Aetria’s disappointment in the vagueness of his answer sharpened her response. “A friend you never mentioned before, and who has never visited our home?”
Her father slowly put his hands into his lap, lifting them from where he had rested them on the arms of the chair. Aetria felt a chill of warning flash down her spine. He is angry, she thought.
“Brathe anprin kiles demarl, Aetria.”
“I’m sorry, Father, but I translate that as ‘Be cautious of many-faced kin.’ Are you saying the man is a relative of ours?”
His eyes held no anger, but there was no love there at the moment, either. “Your Tieri has not deserted you, my daughter, but your knowledge of our culture has caused the mistranslation. The kin refers to you. Why are you questioning me about my business or questioning my answers? Are you talking as the chief advisor of the Delmathian Commanding General, or a member of the Council of Magi, or as the disrespectful daughter of a simple Tierian merchant?”
Oh, dear, she thought, I have upset him. “As the adoptive daughter of Tieri who was nursed back to health by a Tierian wanderer who knew more about her life than she did. Who possessed magical skills that Tierians do not normally have, and who just happened to be at a point in her journey where without his help, she could not have gone on to defeat the evil Magess Corerilla. I am no longer the chief advisor to Sonja Borlock, Father, Coleni is. And I am not a member of the Council of Magi, just a Mage Candidate at Inhestia. If I have been disrespectful, I beg your forgiveness.”
Her father’s face softened. “You are forgiven, Little One, but I know your advice is highly regarded by General Borlock, who thinks of you as her real advisor. The Council of Magi has accepted your reforms and takes very seriously your counsel, knowing your influence with the commanding general of all Delmathia’s armies. Whether you think you are powerless or not does not negate the truth of the situation.”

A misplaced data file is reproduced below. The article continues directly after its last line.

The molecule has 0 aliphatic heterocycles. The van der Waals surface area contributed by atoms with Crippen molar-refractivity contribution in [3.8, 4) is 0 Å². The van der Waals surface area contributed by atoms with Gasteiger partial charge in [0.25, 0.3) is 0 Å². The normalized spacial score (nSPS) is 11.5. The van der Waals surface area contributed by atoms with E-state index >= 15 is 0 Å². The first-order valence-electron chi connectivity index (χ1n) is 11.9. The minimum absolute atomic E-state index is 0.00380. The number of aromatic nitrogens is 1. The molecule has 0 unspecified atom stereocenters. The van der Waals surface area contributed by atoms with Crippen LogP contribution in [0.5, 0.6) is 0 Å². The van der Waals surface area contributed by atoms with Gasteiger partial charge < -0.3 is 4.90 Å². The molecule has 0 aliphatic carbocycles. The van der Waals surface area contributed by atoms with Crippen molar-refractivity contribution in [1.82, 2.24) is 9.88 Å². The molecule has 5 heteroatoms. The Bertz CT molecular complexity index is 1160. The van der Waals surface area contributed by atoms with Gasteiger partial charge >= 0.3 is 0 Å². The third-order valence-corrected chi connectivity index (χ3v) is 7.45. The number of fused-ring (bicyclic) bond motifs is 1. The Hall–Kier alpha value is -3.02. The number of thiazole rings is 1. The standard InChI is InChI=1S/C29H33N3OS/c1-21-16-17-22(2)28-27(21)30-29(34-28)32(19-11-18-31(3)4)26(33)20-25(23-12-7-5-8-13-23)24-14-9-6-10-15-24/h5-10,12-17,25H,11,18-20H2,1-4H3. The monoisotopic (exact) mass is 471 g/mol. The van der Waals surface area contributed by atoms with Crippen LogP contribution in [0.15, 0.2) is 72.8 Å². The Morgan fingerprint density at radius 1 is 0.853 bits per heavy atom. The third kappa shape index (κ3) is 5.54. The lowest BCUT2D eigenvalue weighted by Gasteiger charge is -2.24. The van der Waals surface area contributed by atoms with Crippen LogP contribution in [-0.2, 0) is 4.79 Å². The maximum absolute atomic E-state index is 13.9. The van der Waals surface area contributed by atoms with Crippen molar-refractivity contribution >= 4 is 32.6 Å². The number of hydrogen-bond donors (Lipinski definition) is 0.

“Then if I can’t stop having all of those faces, all of those faces need to know the answer to my questions.”
“I agree, Aetria, and that is why I feel my answer is sufficient for your needs. He is a friend. As to what he knows or possesses, that is for him to tell you, not I. His being there–well, that is his trade territory; he belongs there.”
He knows more, but this is not the time to ask, Aetria cautioned herself. Getting up quickly, she bent over and gave her father a hug, wishing him a restful night. She could feel his eyes on her as she left the den.
* * *
Aetria sat cross-legged at the head of her bed, her back resting against the wall. It was the same bed she had grown up with, the only one she had known until her student cot at Inhestia. She was sitting up because she couldn’t sleep–the worries of her assignment as advisor, her failing research, and now the conversation with her father. She absentmindedly looked around the room, noting the chest where she had kept her clothes as a child, the table still holding her combs and brushes, and the shelving that once had an array of dolls displayed. Now, it held the medallions she’d won at Inhestia in the spring and fall games, several scrolls which she assumed were her diplomas of graduation, and a long-bladed knife, the one she had pulled from Coleni’s heart.
Pleates’ knife had not deprived her of her twin but had cut Coleni off from her just as cruelly as if she had died. Aetria banished that thought as quickly as it had surfaced in her mind. It was a product of her failed research guilt, because she couldn’t find a way to reset Coleni’s path into Rajii’s glade.
Rajii, she thought. Are you still there? She got up and padded quietly over to the chest. Her parents’ room was only across the hall from hers, and she did not want to disturb her resting mother. She skillfully avoided the loose board she had pried up slightly years ago, her feet remembering the path so frequently trod, and felt on the right side of the chest for the hidden latch that opened her secret hiding place.
Some secret, she mused, when your parents knew it was there, your father building it for you. She pressed the tiny stud, and the panel clicked open. Inside was Rajii. With trembling fingers she pulled out the replica of her lifetime friend and held it up to her face to see him better.